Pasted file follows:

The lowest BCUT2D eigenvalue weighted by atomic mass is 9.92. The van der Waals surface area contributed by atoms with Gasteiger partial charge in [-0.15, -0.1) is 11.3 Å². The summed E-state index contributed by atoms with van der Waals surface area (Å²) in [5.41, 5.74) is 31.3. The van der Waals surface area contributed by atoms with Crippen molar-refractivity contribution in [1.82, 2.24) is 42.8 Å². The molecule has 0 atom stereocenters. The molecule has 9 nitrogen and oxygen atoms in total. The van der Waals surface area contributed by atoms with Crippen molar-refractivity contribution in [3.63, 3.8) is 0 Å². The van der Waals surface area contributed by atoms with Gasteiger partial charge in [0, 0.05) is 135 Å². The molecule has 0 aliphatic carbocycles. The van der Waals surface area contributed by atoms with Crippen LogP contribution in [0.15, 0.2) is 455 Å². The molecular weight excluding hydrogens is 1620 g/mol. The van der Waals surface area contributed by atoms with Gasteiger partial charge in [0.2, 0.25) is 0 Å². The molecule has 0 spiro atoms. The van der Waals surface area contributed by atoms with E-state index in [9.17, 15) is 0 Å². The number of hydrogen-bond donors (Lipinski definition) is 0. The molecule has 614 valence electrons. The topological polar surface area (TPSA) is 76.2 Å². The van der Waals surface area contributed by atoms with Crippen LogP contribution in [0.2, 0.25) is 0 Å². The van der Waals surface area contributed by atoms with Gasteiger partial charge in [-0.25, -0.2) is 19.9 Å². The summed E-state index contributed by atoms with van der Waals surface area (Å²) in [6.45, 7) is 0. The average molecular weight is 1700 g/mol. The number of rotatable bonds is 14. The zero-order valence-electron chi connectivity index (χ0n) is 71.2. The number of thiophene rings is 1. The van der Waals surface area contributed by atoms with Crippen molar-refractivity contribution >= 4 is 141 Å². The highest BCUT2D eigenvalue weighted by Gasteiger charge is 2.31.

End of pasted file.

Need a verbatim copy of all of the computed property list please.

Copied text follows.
The lowest BCUT2D eigenvalue weighted by atomic mass is 9.92. The van der Waals surface area contributed by atoms with Gasteiger partial charge in [-0.15, -0.1) is 11.3 Å². The summed E-state index contributed by atoms with van der Waals surface area (Å²) in [5.41, 5.74) is 31.3. The van der Waals surface area contributed by atoms with Crippen molar-refractivity contribution in [1.82, 2.24) is 42.8 Å². The molecule has 0 atom stereocenters. The molecule has 9 nitrogen and oxygen atoms in total. The van der Waals surface area contributed by atoms with Crippen molar-refractivity contribution in [3.63, 3.8) is 0 Å². The van der Waals surface area contributed by atoms with Gasteiger partial charge in [0, 0.05) is 135 Å². The molecule has 0 aliphatic carbocycles. The van der Waals surface area contributed by atoms with Crippen LogP contribution in [0.15, 0.2) is 455 Å². The molecular weight excluding hydrogens is 1620 g/mol. The van der Waals surface area contributed by atoms with Gasteiger partial charge in [0.2, 0.25) is 0 Å². The molecule has 0 spiro atoms. The van der Waals surface area contributed by atoms with E-state index in [9.17, 15) is 0 Å². The number of hydrogen-bond donors (Lipinski definition) is 0. The molecule has 614 valence electrons. The topological polar surface area (TPSA) is 76.2 Å². The van der Waals surface area contributed by atoms with Crippen LogP contribution in [0.2, 0.25) is 0 Å². The van der Waals surface area contributed by atoms with Gasteiger partial charge in [-0.25, -0.2) is 19.9 Å². The summed E-state index contributed by atoms with van der Waals surface area (Å²) in [6.45, 7) is 0. The average molecular weight is 1700 g/mol. The number of rotatable bonds is 14. The zero-order valence-electron chi connectivity index (χ0n) is 71.2. The number of thiophene rings is 1. The van der Waals surface area contributed by atoms with Crippen molar-refractivity contribution >= 4 is 141 Å². The highest BCUT2D eigenvalue weighted by Gasteiger charge is 2.31.